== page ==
TALONG na lang ang mutubo og dili na pud mi nagagalas aron dili matandog ang yuta (Only eggplants are surviving and we are no longer tilling and weeding the farmlands because this will just make the soil even dryer)," a Matigsalog farmer said when asked how they are faring up in the mountains where thousands of mountainfolk rely only on artisanal agriculture.

The El Niño is here and the occasional rains we are getting, like the ones last night, is not enough to keep an un-irrigated farm running. Plants need water every day. A weekly rainfall can never sustain a farm.

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That's why it is disconcerting when Department of Agriculture officials are quoted as saying that Southern Mindanao, particularly the Davao region, is spared from El Niño and that the rains have returned in Davao.

As stated in Sun.Star Davao's report last February 1: "Doctor Frisco Malabanan, director of the Department of Agriculture's (DA) Ginintuang Masaganang Ani (GMA) Rice program, said Friday after a three-day tour in the provinces and cities of the region, that one of the signs that the 'mild' El Niño phenomenon has already ended was that some farmers have already started planting rice."

Since when have farmers become indicators of scientific climate conditions? Farmers will always plant, dry spell or flood seasons, in the hope that some of the plants will survive and help them eke through what would have been no-food season at all.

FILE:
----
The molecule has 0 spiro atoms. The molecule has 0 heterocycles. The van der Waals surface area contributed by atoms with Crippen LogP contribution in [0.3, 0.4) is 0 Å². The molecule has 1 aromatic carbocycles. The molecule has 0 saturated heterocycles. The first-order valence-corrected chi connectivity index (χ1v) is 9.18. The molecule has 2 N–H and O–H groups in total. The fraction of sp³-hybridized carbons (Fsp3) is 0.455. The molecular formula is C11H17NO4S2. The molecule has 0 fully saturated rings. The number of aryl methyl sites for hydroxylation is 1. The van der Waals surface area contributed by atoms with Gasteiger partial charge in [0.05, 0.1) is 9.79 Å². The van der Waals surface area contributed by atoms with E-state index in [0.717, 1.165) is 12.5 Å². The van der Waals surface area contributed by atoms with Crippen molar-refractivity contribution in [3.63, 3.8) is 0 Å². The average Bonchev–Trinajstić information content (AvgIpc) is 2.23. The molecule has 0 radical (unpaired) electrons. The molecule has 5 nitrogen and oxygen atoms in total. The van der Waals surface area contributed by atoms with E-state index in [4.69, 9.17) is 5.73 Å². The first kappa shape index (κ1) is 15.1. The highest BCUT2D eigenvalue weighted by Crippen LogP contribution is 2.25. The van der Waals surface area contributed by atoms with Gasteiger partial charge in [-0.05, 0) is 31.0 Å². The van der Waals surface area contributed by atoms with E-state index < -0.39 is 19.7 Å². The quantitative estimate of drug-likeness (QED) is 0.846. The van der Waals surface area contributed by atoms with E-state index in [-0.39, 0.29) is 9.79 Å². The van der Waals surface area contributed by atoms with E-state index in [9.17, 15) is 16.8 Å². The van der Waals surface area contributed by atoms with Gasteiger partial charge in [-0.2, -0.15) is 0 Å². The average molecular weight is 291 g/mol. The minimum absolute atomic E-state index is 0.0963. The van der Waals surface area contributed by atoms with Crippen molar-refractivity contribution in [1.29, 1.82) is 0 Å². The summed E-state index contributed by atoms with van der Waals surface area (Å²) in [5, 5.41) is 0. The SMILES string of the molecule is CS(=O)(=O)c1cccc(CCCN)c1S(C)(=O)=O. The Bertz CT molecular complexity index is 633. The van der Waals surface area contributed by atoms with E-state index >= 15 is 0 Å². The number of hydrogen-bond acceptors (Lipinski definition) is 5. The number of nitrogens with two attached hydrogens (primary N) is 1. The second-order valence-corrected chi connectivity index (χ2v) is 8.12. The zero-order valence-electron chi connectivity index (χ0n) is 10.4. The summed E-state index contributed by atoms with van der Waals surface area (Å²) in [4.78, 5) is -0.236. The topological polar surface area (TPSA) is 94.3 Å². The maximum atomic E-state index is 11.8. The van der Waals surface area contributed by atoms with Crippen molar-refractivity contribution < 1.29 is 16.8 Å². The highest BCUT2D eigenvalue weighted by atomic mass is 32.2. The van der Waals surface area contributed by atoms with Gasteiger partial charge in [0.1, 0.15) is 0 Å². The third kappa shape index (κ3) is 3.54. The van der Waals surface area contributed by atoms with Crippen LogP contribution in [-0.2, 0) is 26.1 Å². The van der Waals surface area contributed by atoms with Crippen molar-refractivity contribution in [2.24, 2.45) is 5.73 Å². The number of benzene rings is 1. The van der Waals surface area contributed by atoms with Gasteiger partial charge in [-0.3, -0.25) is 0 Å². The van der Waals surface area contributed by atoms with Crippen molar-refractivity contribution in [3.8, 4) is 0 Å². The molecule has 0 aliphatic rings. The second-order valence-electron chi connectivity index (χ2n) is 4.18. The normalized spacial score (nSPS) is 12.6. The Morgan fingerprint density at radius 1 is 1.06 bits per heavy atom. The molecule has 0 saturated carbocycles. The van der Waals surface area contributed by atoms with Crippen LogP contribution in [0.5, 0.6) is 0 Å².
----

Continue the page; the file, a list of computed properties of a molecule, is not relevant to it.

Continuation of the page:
Also, no place that is within the influence of a Pacific climate anomaly can be spared, that's the nature of El Niño. It's not as if we are God's paradise such that Davao is spared while the rest of the Philippines thirst and starve.

We only have to go up those mountains where the farms are, to understand that a whole night's rain is just enough to water the plants for the day. Two days of dry weather after that will dry up the soil once more, and in those highland farms we are talking about, most water sources are more than a kilometer away especially in dry spells like these.

Bringing in water for their plants is close to impossible. And so they do what they have been taught by their ancestors, not to touch the ground to preserve whatever moisture is left.

If we were to base the climate forecast from the Climate Prediction Center of the US National Oceanic and Atmospheric Administration, major indicators show that the El Niño will gradually decrease "at least into the summer" (start of their summer being June 21, 2010), but it can continue.

As the CPC said in its February 22, 2010 update, "The models are split with the majority indicating ENSO-neutral conditions by May-July 2010 and persisting into the Fall (starting September 22, 2010). Several models also suggest the potential of continued El Niño conditions or the development of La Niña conditions during the Fall."

Last February 18, the DA task force on El Niño announced it has earmarked an initial P882.18 million for mitigation measures for farmers and fisherfolk in 14 provinces in Luzon and the Visayas.

The 14 affected provinces are Cagayan, Isabela, Nueva Vizcaya and Quirino in Northern Luzon; Bulacan and Nueva Ecija in Central Luzon; Occidental Mindoro, Oriental Mindoro, Marinduque and Romblon in the Mimaropa area or Region 4-B; Masbate in Bicol; and Antique, Guimaras and Negros Occidental in Western Visayas. Mindanao is not mentioned because as had earlier been reported, what we have is but a 'mild' case, and the rains have already returned.

Never mind if Lake Lanao's water level is now breaching critical level. As far as the task force is concerned, since the farmers have started planting, then El Niño has ended.

We shouldn't allow this.

By agreeing and believing that the rains have returned to Davao Region and that Southern Mindanao is spared from the worst effect of El Ni¤o is denying the very poor farmers access to what they should be getting from government amid this long dry spell. For one, our farmers cannot live on eggplants alone; untended eggplants at that.